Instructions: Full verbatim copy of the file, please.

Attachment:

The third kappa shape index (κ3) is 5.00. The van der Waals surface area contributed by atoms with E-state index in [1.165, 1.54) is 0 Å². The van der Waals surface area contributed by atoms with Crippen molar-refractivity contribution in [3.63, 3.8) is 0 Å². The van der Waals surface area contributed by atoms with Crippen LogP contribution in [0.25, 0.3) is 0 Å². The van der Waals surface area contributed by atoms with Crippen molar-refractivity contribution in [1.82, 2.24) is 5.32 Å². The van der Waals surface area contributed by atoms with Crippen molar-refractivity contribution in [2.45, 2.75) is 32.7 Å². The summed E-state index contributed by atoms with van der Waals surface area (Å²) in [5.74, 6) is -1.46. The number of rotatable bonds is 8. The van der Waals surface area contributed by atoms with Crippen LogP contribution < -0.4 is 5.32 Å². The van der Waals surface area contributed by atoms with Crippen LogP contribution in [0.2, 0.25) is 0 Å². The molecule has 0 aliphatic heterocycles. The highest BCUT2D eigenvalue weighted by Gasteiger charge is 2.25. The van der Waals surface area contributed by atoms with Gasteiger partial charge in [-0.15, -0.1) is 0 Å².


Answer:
The third kappa shape index (κ3) is 5.00. The van der Waals surface area contributed by atoms with E-state index in [1.165, 1.54) is 0 Å². The van der Waals surface area contributed by atoms with Crippen molar-refractivity contribution in [3.63, 3.8) is 0 Å². The van der Waals surface area contributed by atoms with Crippen LogP contribution in [0.25, 0.3) is 0 Å². The van der Waals surface area contributed by atoms with Crippen molar-refractivity contribution in [1.82, 2.24) is 5.32 Å². The van der Waals surface area contributed by atoms with Crippen molar-refractivity contribution in [2.45, 2.75) is 32.7 Å². The summed E-state index contributed by atoms with van der Waals surface area (Å²) in [5.74, 6) is -1.46. The number of rotatable bonds is 8. The van der Waals surface area contributed by atoms with Crippen LogP contribution < -0.4 is 5.32 Å². The van der Waals surface area contributed by atoms with Crippen LogP contribution in [0.2, 0.25) is 0 Å². The molecule has 0 aliphatic heterocycles. The highest BCUT2D eigenvalue weighted by Gasteiger charge is 2.25. The van der Waals surface area contributed by atoms with Gasteiger partial charge in [-0.15, -0.1) is 0 Å².